`...I forsook intellectual understanding in favor of a knowledge that would be stronger than perception, strong enough to fill the time allotted to man ... to fill his short term on earth with an almost blissful waiting, a knowledge redeemed from oblivion. ... Year after year has gone by since I abandoned the ... findings of painstaking scientific research, restored now to my own life, joyless yet happy .... And now that I wish to write it down, the unforgettable in the forgotten ... I start out with all the hopefulness of the young and all the hopelessness of the old, wishing to gather in before it is too late the meaning of all that has happened and of all that is yet to happen.' -From the foreword of
`The Spell' by Hermann Broch The Spell, by Hermann Broch. Translated by H.F. Broch de Rotherman. New York: Farrar, Straus & Giroux. 520 pp. $22.50. ACKNOWLEDGED as one of the four greatest German novelists of the first half of this century, Hermann Broch (1886-1951), like Kafka, was of Jewish parentage; like Musil, was born in Austria; and, like Mann, emigrated to America in 1938. With the help of influential friends like Joyce (yet another modern master to whom he is often compared), Broch was able to leave Austria, where he'd been arrested shortly after the Nazi takeover. He settled in the United States, at Princeton and Yale, and passed on in New Haven, Conn., before his last book, ``The Spell,'' was published.
Broch left three drafts of this novel, which he referred to as his Bergroman (mountain novel). The first published version, entitled ``Der Versucher'' (``The Tempter''), appeared in 1953 amid textual controversy. A 1967 version, ``Demeter,'' was based on the third draft. ``Die Verzauberung'' (``The Enchantment'') in 1976 was based on the first and only complete draft. In translating the work for the first time into English, H.F. Broch de Rotherman, the author's son, follows the 1976 version, adding to it an expanded section from the second draft dealing with the ill-starred love affair that led the narrator to retire to the mountain village where the main action of the story unfolds.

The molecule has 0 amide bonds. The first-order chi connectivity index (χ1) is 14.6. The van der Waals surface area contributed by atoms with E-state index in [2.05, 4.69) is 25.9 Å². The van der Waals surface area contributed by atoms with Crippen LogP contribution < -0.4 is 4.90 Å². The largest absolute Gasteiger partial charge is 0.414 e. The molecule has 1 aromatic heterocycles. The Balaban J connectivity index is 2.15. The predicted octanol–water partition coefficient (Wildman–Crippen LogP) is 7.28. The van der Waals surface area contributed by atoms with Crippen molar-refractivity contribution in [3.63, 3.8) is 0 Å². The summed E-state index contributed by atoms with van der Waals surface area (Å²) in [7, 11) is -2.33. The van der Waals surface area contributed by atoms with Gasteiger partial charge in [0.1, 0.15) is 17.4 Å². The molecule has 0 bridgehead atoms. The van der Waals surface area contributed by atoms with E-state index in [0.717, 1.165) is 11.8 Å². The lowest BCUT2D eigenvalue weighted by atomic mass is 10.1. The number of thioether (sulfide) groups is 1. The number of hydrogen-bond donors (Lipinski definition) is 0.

As a young man, Broch studied engineering and for many years worked in his father's textile business. When he was already in his 40s, he left the family firm to study mathematics, philosophy, and psychology at Vienna University. Broch's literary career began late, but began with a masterpiece, ``Die Schlafwandler'' (``The Sleepwalkers''), a trilogy that appeared in 1930-32. Its subject was nothing less than the decay of moral and cultural values from the late 19th century to the new low (as was then thought) reached in the wake of World War I. This was followed in 1933 by ``Die Unbekannte Gr"osse'' (``The Unknown Quantity''; as yet untranslated into English), and in 1945 by what some consider his finest work, ``Der Tod des Vergil'' (``The Death of Virgil''), in which the dying poet questions the value of his life's achievement.
``Die Schuldlosen'' (``The Guiltless''), published in 1950, is a group of linked stories involving characters whose very ``guiltlessness'' - or political indifference - renders them morally culpable in the climate of Nazism, which Broch sees as the ideology of people without real ideas: the ``philistines,'' as he calls them.
In a brief essay at the close of ``The Guiltless,'' Broch expresses doubt that it is possible to change the philistine by holding up the mirror of art to his face. But he believes that art can embody a process of ``purification.'' In representing that process, he suggests, art can awaken the ``spark of the absolute'' embedded in each of us, fanning that spark into flame.